Population/Occurrence Delineation
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Group Name: Colonial Seabirds

Use Class: Breeding
Subtype(s): Foraging Area, Breeding Colony
Minimum Criteria for an Occurrence: Evidence of historical breeding , or current and likely recurring breeding, at a given location, minimally a reliable observation of one or more breeding pairs in appropriate habitat. Be cautious about creating EOs for observations that may represent single breeding events outside the normal breeding distribution.
Mapping Guidance: Map foraging areas as separate polygons if they are separated from the breeding colony by areas simply flown over on commuting routes.
Separation Barriers: None.
Separation Distance for Unsuitable Habitat: 5 km
Separation Distance for Suitable Habitat: 5 km
Alternate Separation Procedure: Where colonies are closer than 5 kilometers, separate occurrences may be created if research shows little genetic mixing between colonies.
Separation Justification: Occurrences include nesting and foraging areas, but occurrence separations are based on nesting areas (i.e., distance between nesting areas, regardless of foraging locations). Hence, different occurrences may overlap.

Occurrences are not based on discrete populations or metapopulations. Instead, the separation distance is arbitrarily small such that occurrences are of of practical size for data management purposes.

Evidence from a number of species of seabirds indicates that even though the 'home ranges' of individual nesting seabirds may be immense when foraging trips are taken into account, little movement or feeding overlap may occur between nearby colonies. For example, Thick-billed Murres may commute up to 170 kilometers one way on a feeding trip from the colony, but birds from a colony only 8 kilometers away may forage in a completely different direction; even birds from different sub-colonies only 1.5 kilometers apart mostly fed in completely separate areas (Gaston and Hipfner 2000).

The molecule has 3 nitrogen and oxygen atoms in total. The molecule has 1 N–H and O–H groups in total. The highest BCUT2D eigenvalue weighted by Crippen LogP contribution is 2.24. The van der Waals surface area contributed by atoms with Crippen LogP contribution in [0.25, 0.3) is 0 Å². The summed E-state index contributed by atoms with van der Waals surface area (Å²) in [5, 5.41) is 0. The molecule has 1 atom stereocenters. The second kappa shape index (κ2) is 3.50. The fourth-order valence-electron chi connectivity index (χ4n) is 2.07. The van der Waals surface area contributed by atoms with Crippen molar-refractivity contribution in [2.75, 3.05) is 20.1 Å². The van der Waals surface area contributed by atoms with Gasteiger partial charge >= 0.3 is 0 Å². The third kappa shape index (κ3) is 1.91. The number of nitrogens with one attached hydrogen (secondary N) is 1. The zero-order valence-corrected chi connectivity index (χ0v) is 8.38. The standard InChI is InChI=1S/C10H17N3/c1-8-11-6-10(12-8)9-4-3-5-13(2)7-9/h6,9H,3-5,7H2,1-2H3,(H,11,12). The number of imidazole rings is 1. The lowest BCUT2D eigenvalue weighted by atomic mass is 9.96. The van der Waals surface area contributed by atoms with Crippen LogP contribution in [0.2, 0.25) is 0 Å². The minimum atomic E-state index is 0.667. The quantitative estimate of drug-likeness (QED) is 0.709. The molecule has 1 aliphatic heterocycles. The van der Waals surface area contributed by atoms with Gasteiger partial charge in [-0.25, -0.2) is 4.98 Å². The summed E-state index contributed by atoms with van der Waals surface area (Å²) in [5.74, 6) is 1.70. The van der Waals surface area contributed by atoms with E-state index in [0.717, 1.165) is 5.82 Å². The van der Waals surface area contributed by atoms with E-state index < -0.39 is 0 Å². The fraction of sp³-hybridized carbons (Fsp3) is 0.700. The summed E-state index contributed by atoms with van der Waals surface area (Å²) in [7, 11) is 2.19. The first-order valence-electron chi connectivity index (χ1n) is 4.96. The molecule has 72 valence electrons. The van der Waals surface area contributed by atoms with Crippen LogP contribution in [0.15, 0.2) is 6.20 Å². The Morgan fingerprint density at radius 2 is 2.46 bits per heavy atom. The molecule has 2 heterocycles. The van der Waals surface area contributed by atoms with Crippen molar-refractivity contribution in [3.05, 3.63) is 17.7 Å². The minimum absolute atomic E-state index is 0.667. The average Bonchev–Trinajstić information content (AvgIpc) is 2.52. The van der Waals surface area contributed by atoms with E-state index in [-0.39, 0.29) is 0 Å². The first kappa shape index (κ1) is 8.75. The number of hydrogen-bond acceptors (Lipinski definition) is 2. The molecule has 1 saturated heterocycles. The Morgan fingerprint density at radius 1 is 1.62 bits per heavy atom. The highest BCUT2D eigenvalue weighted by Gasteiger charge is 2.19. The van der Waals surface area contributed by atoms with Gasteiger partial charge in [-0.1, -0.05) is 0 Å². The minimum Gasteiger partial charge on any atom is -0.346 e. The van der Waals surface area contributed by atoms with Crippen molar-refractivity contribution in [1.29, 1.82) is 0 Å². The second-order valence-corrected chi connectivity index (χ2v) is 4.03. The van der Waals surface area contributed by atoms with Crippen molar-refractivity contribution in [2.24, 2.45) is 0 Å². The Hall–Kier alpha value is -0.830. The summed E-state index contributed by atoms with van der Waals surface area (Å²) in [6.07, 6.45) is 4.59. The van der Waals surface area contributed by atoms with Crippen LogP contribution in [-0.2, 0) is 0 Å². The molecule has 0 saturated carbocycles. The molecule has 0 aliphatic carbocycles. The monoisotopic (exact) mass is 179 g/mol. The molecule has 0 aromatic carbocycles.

Most seabirds have strong breeding site fidelity; e.g., Thick-billed Murres (Gaston and Hipfner 2000, Gaston et al. 1994), Gray-backed Tern (Mostello et al. 2000), Red-footed Booby (Schreiber et al. 1996).

Inferred Minimum Extent of Habitat Use (when actual extent is unknown): 2 km
Inferred Minimum Extent Justification: Somewhat arbitrary, but generally very conservative for this group, many members of which travel long distances to foraging grounds.
Date: 20Oct2004
Author: Cannings, S., and G. Hammerson

Use Class: Nonbreeding
Subtype(s): Feeding area, Loafing site, Roosting site
Minimum Criteria for an Occurrence: Evidence of recurring presence of flocks of nonbreeding birds (including historical), including nonbreeding birds within the breeding season and breeding individuals outside the breeding season; and potential recurring presence at a given location. Normally only areas where concentrations greater than 25 birds regularly occur for more than 20 days per year would be deemed EOs; the number of individuals may be reduced for very rare species. Be cautious about creating EOs for observations that may represent single events.
Separation Barriers: None.
Separation Distance for Unsuitable Habitat: 10 km
Separation Distance for Suitable Habitat: 10 km
Separation Justification: Separation distance arbitrary; defined this small to aid in conservation planning. Sites more than 10 kilometers apart may be joined as one occurrence if research shows that predominantly the same individuals are using both sites.
Date: 07Mar2001
Author: Cannings, S.
Population/Occurrence Viability
Help
U.S. Invasive Species Impact Rank (I-Rank) Not yet assessed
Help
Authors/Contributors
Help
Element Ecology & Life History Edition Date: 08Apr1996
Element Ecology & Life History Author(s): Hammerson, G.

Zoological data developed by NatureServe and its network of natural heritage programs (see Local Programs) and other contributors and cooperators (see Sources).

References
Help